Online survey of 800 full-time undergraduates conducted by McLaughlin & Associates and sponsored by Yale University’s William F. Buckley, Jr. Program found that a startling number of colleges students believe that violence is justified to silence what they consider to be hate speech. Today we discussed an FSU student arrested for battery in a confrontation with conservative students. I will be having a debate at Rice University over calls for schools and government to outlaw hate speech. As with many in the free speech community, I have been opposed to such criminalizing of speech.
In the case of Miller Young, various faculty members publicly supported Miller-Young. Some publicly denounced the media and the victims in this case. History professor Paul Spikard wrote to object to the court that Miller-Young is the victim of “an energetic smear campaign . . . fomenting racial hatred and rallying right-wing political sentiment.” He insisted that the media was intent on displaying another example of “an Angry Black Woman.” What is striking is that Spikard opposed even a mandatory anger management class in the case. Faculty made every excuse for a professor assaulting people with opposing views on campus. One letter from the court came from Eileen Boris, a professor in the Department of Feminist Studies, Bwho tried to deal with the fact that Miller-Young is smiling during the assault and both she and her students appear to be proud of their actions in the video. Professor Boris dismisses the video record as misleading and inaccurate. She explained to the court that “[i]f she appears smiling on camera, she is ‘wearing the mask,’ that is, she is hiding her actual state through a strategy of self-presentation that is a cultural legacy of slavery.” I was equally disturbed by the response by Michael D. Young, Vice Chancellor of Student Affairs which seems to treat the pro-life demonstrators as the problem while encouraging faculty and students not to attack such “outsiders.”
With responses like the one at the University of California (Santa Barbara), it is little surprise to see that students believe that violence is sometimes the answer. Both students and some faculty have maintained the position that they have a right to silence those with whom they disagree and even student newspapers have declared opposing speech to be outside of the protections of free speech. The CUNY Law Dean, Mary Lu Bilek, even argued that shutting down free speech is free speech.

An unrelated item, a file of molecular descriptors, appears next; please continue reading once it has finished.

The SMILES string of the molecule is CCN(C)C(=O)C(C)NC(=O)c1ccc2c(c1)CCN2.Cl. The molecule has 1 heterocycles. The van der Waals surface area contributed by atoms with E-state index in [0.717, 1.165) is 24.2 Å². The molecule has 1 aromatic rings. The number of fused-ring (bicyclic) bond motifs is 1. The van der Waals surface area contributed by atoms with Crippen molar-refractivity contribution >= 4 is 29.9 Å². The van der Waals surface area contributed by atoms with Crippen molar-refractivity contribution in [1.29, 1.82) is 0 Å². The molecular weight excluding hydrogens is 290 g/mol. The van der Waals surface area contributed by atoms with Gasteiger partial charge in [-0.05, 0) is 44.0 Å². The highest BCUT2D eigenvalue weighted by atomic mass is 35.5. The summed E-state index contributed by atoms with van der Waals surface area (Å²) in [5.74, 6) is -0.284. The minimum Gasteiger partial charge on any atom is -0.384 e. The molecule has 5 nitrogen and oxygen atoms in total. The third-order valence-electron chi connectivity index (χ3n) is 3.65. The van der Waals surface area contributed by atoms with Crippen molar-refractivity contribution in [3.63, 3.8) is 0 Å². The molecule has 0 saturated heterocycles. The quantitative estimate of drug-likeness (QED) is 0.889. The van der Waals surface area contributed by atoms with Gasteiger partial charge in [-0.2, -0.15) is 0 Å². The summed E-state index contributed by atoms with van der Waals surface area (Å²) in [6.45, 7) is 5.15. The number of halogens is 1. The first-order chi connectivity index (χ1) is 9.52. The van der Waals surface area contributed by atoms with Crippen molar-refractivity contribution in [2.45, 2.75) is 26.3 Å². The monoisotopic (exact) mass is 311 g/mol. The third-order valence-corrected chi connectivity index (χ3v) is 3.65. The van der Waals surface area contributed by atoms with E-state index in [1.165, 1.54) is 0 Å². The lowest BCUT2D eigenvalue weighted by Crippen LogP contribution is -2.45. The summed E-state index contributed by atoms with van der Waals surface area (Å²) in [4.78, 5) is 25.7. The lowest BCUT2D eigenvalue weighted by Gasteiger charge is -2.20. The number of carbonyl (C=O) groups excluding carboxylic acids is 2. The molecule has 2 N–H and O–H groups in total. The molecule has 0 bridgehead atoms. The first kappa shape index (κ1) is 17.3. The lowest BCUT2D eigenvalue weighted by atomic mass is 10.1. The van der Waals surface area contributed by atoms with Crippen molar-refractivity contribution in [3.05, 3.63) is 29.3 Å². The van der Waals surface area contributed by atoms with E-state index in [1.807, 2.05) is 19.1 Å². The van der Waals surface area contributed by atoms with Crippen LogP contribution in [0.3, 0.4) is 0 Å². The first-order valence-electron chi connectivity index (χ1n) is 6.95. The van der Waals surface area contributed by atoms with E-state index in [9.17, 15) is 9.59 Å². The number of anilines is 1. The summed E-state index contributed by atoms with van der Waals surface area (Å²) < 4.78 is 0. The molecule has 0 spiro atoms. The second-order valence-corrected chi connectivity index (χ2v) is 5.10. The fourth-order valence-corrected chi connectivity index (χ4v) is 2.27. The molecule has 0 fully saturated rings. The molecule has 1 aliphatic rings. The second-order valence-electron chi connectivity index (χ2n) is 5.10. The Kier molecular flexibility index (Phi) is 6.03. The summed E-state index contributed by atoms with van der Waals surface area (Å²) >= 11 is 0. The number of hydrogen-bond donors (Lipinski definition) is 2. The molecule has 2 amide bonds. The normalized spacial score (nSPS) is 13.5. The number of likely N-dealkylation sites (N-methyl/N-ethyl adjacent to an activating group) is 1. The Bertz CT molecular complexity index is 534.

That is not the only influence. I have also discussed how Antifa and other college protesters are increasingly denouncing free speech and the foundations for liberal democracies. Some protesters reject classic liberalism and the belief in free speech as part of the oppression on campus. The movement threatens both academic freedom and free speech — a threat that is growing due to the failure of administrators and faculty to remain true to core academic principles. Dartmouth Professor Mark Bray, the author of a book entitled “Antifa: The Anti-Fascist Handbook” is one of the chief enablers of these protesters. Bray speaks positively of the effort to supplant traditional views of free speech: “At the heart of the anti-fascist outlook is a rejection of the classical liberal phrase… that says I disapprove of what you say but I will defend to the death your right to say it.” He defines anti-fascists as “illiberal” who reject the notion that far right views deserve to “coexist” with opposing views.
Bray says that the protesters do not “see fascism or white supremacy as a view with which they disagree as a difference of opinion.” Their goal is not co-existence but “to end their politics.” Bray and other academics are liberating students from the confines of what they deem the false “allegiance to liberal democracy.” Once freed of the values of free speech and democratic values, violence becomes merely politics by other means.